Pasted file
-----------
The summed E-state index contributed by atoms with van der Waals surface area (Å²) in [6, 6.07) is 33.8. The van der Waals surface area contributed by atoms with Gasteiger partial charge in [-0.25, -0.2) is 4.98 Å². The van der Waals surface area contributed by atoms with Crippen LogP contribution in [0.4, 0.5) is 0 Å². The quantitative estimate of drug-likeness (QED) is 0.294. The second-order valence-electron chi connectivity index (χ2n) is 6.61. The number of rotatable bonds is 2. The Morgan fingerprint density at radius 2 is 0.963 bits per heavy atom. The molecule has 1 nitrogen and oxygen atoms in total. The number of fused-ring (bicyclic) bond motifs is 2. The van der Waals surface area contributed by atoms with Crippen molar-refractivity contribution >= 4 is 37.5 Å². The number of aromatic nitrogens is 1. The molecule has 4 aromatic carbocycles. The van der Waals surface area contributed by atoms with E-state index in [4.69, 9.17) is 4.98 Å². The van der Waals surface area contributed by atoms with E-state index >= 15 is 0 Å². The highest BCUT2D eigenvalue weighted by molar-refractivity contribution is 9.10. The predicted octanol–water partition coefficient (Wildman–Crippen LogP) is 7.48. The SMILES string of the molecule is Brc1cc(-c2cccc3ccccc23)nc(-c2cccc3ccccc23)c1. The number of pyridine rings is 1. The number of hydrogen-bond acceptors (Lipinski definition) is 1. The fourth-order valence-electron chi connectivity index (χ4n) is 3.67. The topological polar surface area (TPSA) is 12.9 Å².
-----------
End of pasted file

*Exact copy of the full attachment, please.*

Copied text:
The summed E-state index contributed by atoms with van der Waals surface area (Å²) in [6, 6.07) is 33.8. The van der Waals surface area contributed by atoms with Gasteiger partial charge in [-0.25, -0.2) is 4.98 Å². The van der Waals surface area contributed by atoms with Crippen LogP contribution in [0.4, 0.5) is 0 Å². The quantitative estimate of drug-likeness (QED) is 0.294. The second-order valence-electron chi connectivity index (χ2n) is 6.61. The number of rotatable bonds is 2. The Morgan fingerprint density at radius 2 is 0.963 bits per heavy atom. The molecule has 1 nitrogen and oxygen atoms in total. The number of fused-ring (bicyclic) bond motifs is 2. The van der Waals surface area contributed by atoms with Crippen molar-refractivity contribution >= 4 is 37.5 Å². The number of aromatic nitrogens is 1. The molecule has 4 aromatic carbocycles. The van der Waals surface area contributed by atoms with E-state index in [4.69, 9.17) is 4.98 Å². The van der Waals surface area contributed by atoms with E-state index >= 15 is 0 Å². The highest BCUT2D eigenvalue weighted by molar-refractivity contribution is 9.10. The predicted octanol–water partition coefficient (Wildman–Crippen LogP) is 7.48. The SMILES string of the molecule is Brc1cc(-c2cccc3ccccc23)nc(-c2cccc3ccccc23)c1. The number of pyridine rings is 1. The number of hydrogen-bond acceptors (Lipinski definition) is 1. The fourth-order valence-electron chi connectivity index (χ4n) is 3.67. The topological polar surface area (TPSA) is 12.9 Å².